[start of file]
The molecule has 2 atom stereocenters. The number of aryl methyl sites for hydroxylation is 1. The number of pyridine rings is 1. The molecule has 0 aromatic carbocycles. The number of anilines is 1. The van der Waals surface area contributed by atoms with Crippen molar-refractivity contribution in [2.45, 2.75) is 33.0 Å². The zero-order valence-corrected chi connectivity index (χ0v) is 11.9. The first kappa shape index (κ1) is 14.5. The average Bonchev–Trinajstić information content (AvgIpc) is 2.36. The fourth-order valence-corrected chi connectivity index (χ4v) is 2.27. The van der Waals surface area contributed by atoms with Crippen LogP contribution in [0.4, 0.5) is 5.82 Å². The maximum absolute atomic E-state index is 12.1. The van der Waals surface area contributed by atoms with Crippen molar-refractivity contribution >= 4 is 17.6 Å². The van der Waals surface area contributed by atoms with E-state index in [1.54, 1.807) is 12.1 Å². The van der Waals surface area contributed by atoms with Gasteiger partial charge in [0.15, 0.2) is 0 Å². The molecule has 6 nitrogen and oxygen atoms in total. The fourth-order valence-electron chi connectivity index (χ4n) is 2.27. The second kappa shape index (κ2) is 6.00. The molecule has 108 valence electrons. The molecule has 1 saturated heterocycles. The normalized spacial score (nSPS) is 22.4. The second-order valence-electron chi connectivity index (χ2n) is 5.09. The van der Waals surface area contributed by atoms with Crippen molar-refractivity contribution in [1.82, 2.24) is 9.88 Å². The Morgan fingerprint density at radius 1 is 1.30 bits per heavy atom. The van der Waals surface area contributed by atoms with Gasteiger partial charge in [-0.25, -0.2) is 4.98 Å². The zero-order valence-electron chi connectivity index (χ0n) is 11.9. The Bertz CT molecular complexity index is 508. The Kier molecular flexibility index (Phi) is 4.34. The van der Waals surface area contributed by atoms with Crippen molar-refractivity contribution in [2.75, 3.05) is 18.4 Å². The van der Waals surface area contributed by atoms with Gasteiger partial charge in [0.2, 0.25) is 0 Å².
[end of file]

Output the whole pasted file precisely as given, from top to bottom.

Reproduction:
The molecule has 2 atom stereocenters. The number of aryl methyl sites for hydroxylation is 1. The number of pyridine rings is 1. The molecule has 0 aromatic carbocycles. The number of anilines is 1. The van der Waals surface area contributed by atoms with Crippen molar-refractivity contribution in [2.45, 2.75) is 33.0 Å². The zero-order valence-corrected chi connectivity index (χ0v) is 11.9. The first kappa shape index (κ1) is 14.5. The average Bonchev–Trinajstić information content (AvgIpc) is 2.36. The fourth-order valence-corrected chi connectivity index (χ4v) is 2.27. The van der Waals surface area contributed by atoms with Crippen LogP contribution in [0.4, 0.5) is 5.82 Å². The maximum absolute atomic E-state index is 12.1. The van der Waals surface area contributed by atoms with Crippen molar-refractivity contribution >= 4 is 17.6 Å². The van der Waals surface area contributed by atoms with E-state index in [1.54, 1.807) is 12.1 Å². The van der Waals surface area contributed by atoms with Gasteiger partial charge in [0.15, 0.2) is 0 Å². The molecule has 6 nitrogen and oxygen atoms in total. The fourth-order valence-electron chi connectivity index (χ4n) is 2.27. The second kappa shape index (κ2) is 6.00. The molecule has 108 valence electrons. The molecule has 1 saturated heterocycles. The normalized spacial score (nSPS) is 22.4. The second-order valence-electron chi connectivity index (χ2n) is 5.09. The van der Waals surface area contributed by atoms with Crippen molar-refractivity contribution in [1.82, 2.24) is 9.88 Å². The Morgan fingerprint density at radius 1 is 1.30 bits per heavy atom. The van der Waals surface area contributed by atoms with Gasteiger partial charge in [-0.25, -0.2) is 4.98 Å². The zero-order valence-electron chi connectivity index (χ0n) is 11.9. The Bertz CT molecular complexity index is 508. The Kier molecular flexibility index (Phi) is 4.34. The van der Waals surface area contributed by atoms with Crippen molar-refractivity contribution in [2.75, 3.05) is 18.4 Å². The van der Waals surface area contributed by atoms with Gasteiger partial charge in [0.2, 0.25) is 0 Å².